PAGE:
[0056]FIGS. 7 and 8 illustrate the display device in accordance with the invention. The sustain electrodes are subdivided in to n groups X1 and X2 (i.e. n=2) and the scan electrodes are subdivided in to m groups Y1 and Y2 (i.e. m=2). Four (n*m) groups of electrode pairs are formed: the first group G1 of Y1 and X1, the second group G2 of Y2 and X1, the third group G3 of Y2 and X2 and the fourth group G4 of Y1 and X2 (see FIG. 7). FIG. 8 illustrates the sustain pulses on the groups of scan electrodes (Y1 ,Y2), the groups of sustain electrodes (X1, X2) and the pulses between the electrodes Xi and Yi. In can be seen that all pulses on the different groups of electrodes are shifted in phase with respect to each other as well as all pulses on the groups of pairs. The sustain pulses on the groups of sustain electrodes (X1-X2) are in counterphase, as they are for the groups of scan electrodes(Y1-Y2). The phase difference between the pulses on the scanning and sustain electrodes is π/2 or a multiple thereof (see, for instance, the groups Y1-X1 and Y1-X2 for which the pulses differ one quarter of a period, i.e. π/2, the groups Y1-X1 and Y2-X2 differ half a period etc.). The instants at which plasma discharge takes place (Note: four per period) are also indicated by an asterisk. The plasma discharges take place between electrodes at the two distinct times. Consequently, the peak currents (whether they are plasma discharge currents, capacitive currents, and whether they are to sink or source charge) are spread over two instances. This can be used to lower dissipation in the sustain circuit or to reduce the number of components (and thereby costs). The dissipation is equal to I2*R*t/T, where I is the current, R is the resistance (of components in the sustain circuit and t/T is the fraction of time the current flows. It can be seen that, with n peak currents having 1/n intensity, the dissipation is decreased by a factor 1/n.

[0057] The discharge moments are then equally distributed in time, reducing the dissipation and peak currents. They are also equally distributed across the groups of scan and sustain electrodes.

[0058]FIG. 9 and FIG. 10 illustrate simulated current and voltage waveforms of the prior art device of FIG. 5 and the device in accordance with the invention of FIG. 7, respectively. In these Figures, the plasma discharge current is modeled by a constant current pulse of 300 ns. The capacitive currents are generated by a series resonance of the driver circuit and the panel capacity. This gives currents with half-sine waveforms. Shortly after this resonance current, a current spike charges the panel capacity to the desired value, as the energy was not completely recovered with the resonant circuit due to series resistance.

[0059] The currents through the electrodes Y (I_elec_Y; prior art) and Y1 (I_elec_Y1; new) show that the plasma discharge current through Y1 is only one fourth of the current through Y and flows twice as often. However, electrode Y1 is only loaded with half a panel and Y with the whole panel. Thus when the whole panel is considered, the peak plasma discharge current is halved and flows twice as often. This can also be seen from the current drawn from the power supply (I_supply). The voltage on the electrodes Y is denoted by V_elec_Y and V_elec_Y1. The voltage across a plasma cell C is denoted by V_cell_Y1-X1 and V_cell_Y1-X1.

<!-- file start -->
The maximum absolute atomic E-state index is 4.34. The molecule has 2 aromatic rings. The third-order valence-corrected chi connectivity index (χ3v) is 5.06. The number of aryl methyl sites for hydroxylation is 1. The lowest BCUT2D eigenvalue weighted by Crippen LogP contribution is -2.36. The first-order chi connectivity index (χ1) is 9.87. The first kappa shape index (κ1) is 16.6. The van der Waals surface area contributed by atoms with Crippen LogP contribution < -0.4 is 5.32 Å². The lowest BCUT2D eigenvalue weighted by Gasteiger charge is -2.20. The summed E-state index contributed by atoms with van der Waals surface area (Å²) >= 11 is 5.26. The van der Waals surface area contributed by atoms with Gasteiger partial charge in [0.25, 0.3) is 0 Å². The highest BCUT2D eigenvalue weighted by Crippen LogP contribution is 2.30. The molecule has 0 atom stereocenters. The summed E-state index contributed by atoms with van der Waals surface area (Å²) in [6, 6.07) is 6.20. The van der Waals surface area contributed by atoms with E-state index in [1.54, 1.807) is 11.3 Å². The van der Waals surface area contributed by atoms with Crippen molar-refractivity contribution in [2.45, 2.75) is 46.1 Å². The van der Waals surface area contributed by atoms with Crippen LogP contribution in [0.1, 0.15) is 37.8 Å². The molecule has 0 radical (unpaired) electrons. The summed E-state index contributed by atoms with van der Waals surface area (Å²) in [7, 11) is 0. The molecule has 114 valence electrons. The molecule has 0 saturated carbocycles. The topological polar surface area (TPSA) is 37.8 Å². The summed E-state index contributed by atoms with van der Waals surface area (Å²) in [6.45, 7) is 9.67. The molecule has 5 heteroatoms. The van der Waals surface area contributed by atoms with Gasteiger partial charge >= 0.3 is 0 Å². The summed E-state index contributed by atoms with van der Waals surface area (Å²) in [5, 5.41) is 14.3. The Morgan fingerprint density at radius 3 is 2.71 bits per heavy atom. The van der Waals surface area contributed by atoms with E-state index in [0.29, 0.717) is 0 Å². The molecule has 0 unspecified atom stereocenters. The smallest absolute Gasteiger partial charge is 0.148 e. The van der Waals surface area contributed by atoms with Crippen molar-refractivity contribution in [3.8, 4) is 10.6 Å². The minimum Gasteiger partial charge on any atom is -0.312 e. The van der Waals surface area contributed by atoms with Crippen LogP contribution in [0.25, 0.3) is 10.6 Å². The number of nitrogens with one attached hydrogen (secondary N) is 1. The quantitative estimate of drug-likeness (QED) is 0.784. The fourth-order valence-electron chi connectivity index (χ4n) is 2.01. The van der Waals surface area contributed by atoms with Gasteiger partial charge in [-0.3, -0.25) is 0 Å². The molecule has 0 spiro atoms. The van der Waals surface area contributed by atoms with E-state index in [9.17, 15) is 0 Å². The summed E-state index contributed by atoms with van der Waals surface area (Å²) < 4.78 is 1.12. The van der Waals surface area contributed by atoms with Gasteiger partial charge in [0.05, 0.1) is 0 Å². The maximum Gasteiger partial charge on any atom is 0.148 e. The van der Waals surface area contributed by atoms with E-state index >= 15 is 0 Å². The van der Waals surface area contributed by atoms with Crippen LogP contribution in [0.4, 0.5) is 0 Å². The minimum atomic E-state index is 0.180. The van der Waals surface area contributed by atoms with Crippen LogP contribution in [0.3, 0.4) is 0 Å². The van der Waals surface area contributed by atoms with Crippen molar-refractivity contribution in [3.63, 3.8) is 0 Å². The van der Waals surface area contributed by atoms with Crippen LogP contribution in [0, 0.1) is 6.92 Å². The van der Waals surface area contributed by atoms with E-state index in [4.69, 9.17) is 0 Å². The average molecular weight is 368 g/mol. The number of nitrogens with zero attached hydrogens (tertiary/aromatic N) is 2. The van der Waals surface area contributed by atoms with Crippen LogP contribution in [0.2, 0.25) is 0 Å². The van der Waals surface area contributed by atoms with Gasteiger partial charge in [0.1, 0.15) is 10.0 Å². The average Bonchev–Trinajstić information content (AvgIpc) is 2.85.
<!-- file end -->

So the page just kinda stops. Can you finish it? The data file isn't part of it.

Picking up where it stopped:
[0060]FIG. 11 shows a preferred embodiment of the invention.

[0061] In this preferred embodiment, the currents in adjacent pairs of scan and sustain electrodes are in counterphase during discharge. When the discharge is done in counterphase, the currents flow in opposite directions. The small arrows indicate capacitive current, while the large arrows indicate plasma discharge current. Viewed along a vertical line, it can be seen that the current in adjacent rows flows in opposite directions. The electromagnetic fields associated with the currents therefore also flow in opposite directions canceling each other at some distance of and in the device. This reduces interference of such fields with other circuits. Thus, by placing rows with an opposed current direction near each other, electromagnetic radiation's of these rows cancel each other at some distance of and in the device. Voltages on the electrodes Y1, Y2, X1, X2 are shown at the bottom part of FIG. 11. This symmetrical arrangement of 2 by 2 groups allows the use of electronically identical drivers and/or energy recovery systems (preferably integrated in own system) for instance one at the left and one at the right of the display. Also this allows in a simple manner for a device in which in operation sustain as well as erase currents are in counter phase which further reduces the electromagnetic radiation.